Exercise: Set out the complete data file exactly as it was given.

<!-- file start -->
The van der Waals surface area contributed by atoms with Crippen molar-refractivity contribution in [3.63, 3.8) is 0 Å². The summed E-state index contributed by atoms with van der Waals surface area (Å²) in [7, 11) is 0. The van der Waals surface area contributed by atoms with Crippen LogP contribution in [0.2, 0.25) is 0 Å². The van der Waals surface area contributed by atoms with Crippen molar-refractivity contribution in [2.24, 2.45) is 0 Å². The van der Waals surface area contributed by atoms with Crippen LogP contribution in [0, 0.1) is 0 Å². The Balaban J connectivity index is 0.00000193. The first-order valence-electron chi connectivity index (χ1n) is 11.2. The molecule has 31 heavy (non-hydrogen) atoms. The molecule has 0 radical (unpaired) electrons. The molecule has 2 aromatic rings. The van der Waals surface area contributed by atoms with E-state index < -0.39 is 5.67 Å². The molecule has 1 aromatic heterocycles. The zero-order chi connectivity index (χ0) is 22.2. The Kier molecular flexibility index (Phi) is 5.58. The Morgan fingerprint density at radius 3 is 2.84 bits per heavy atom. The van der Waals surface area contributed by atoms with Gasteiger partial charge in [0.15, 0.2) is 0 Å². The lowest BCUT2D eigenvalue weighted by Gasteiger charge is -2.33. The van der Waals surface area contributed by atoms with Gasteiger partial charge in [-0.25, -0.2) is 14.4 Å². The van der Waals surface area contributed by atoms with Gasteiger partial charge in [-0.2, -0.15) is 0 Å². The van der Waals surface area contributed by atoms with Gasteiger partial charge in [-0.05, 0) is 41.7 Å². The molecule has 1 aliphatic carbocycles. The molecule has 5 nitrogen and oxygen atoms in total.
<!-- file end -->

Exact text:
The van der Waals surface area contributed by atoms with Crippen molar-refractivity contribution in [3.63, 3.8) is 0 Å². The summed E-state index contributed by atoms with van der Waals surface area (Å²) in [7, 11) is 0. The van der Waals surface area contributed by atoms with Crippen LogP contribution in [0.2, 0.25) is 0 Å². The van der Waals surface area contributed by atoms with Crippen molar-refractivity contribution in [2.24, 2.45) is 0 Å². The van der Waals surface area contributed by atoms with Crippen LogP contribution in [0, 0.1) is 0 Å². The Balaban J connectivity index is 0.00000193. The first-order valence-electron chi connectivity index (χ1n) is 11.2. The molecule has 31 heavy (non-hydrogen) atoms. The molecule has 0 radical (unpaired) electrons. The molecule has 2 aromatic rings. The van der Waals surface area contributed by atoms with E-state index < -0.39 is 5.67 Å². The molecule has 1 aromatic heterocycles. The zero-order chi connectivity index (χ0) is 22.2. The Kier molecular flexibility index (Phi) is 5.58. The Morgan fingerprint density at radius 3 is 2.84 bits per heavy atom. The van der Waals surface area contributed by atoms with Gasteiger partial charge in [0.15, 0.2) is 0 Å². The lowest BCUT2D eigenvalue weighted by Gasteiger charge is -2.33. The van der Waals surface area contributed by atoms with Gasteiger partial charge in [-0.25, -0.2) is 14.4 Å². The van der Waals surface area contributed by atoms with Gasteiger partial charge in [-0.2, -0.15) is 0 Å². The van der Waals surface area contributed by atoms with Gasteiger partial charge in [-0.05, 0) is 41.7 Å². The molecule has 1 aliphatic carbocycles. The molecule has 5 nitrogen and oxygen atoms in total.